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Facebook tweaks News Feed to cut down on hoax posts

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If you ever find yourself spending a little too much time wading through fake drivel on your Facebook News Feed, it seems help is finally at hand.

In an effort to flag up hoax or misleading stories and hopefully save you time and hassle in the process, the social networking giant is now adding an annotation to posts that have been widely reported as time-wasting content.

In addition, if enough Facebook users report a post as false or misleading, it’ll get reduced distribution in the News Feed, which should result in fewer users being bothered by disingenuous content and the surfacing of more high-quality content.

But take note – in a post announcing Tuesday’s News Feed update, Facebook said it won’t be removing stories people report as false, nor will it be spending any time reviewing content to determine its accuracy, so those pesky false stories will still be lurking in the background.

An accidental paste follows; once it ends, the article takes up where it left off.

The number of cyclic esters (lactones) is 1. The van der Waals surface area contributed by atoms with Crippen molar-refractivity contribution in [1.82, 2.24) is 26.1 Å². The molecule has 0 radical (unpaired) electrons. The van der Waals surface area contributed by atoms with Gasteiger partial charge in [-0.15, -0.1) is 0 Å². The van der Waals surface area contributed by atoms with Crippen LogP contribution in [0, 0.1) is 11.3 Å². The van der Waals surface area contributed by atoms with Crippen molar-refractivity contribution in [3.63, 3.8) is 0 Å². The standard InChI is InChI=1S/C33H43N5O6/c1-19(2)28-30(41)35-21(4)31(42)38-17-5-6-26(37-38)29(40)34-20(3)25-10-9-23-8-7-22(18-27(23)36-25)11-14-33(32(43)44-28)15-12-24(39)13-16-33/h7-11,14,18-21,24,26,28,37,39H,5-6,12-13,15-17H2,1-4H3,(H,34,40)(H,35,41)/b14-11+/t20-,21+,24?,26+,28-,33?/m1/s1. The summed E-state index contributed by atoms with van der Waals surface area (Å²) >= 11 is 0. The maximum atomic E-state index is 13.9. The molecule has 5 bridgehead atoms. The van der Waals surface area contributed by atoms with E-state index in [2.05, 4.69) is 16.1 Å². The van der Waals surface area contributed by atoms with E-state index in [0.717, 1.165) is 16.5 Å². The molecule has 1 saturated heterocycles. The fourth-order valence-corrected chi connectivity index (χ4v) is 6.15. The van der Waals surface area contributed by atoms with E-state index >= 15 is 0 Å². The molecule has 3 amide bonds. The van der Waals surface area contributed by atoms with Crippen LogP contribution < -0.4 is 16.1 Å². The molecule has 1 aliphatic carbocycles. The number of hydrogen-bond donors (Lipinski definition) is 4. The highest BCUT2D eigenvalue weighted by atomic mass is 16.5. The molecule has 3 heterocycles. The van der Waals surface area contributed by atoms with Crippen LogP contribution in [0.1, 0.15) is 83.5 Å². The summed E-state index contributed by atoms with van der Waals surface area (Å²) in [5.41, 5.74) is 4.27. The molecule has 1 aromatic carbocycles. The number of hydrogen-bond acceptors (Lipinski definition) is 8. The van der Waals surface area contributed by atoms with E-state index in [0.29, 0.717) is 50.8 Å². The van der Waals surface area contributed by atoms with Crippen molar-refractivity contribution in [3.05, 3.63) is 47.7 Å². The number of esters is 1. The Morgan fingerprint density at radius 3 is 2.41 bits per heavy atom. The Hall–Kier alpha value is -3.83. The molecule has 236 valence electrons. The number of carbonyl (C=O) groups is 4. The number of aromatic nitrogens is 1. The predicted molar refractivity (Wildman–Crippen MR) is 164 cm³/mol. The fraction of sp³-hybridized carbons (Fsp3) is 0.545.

The company says that at the moment many users share a story that looks interesting, only to delete it later once they realize it’s fake. Such posts “tend to receive lots of comments from friends letting people know this is a hoax, and comments containing links to hoax-busting websites.” As a consequence, the News Feed now offers a new “it’s a false news story” option when a user goes to hide a story. This has been worked into the feature’s algorithm so it now takes note of when many people highlight a post as false or when many users delete it, resulting in the red-flag annotation and reduced distribution.

Apparently in response to some user concerns, Facebook explains that the changes shouldn’t result in satirical content vanishing from News Feeds as most users “tend not to report” content that’s intended to be humorous.

As far as publishers are concerned, the company says the “vast majority” will not be affected by the update, while a small number posting “hoaxes and scams” will see their distribution drop. And hopefully that means your News Feed will now cause a little less frustration from hereon in.

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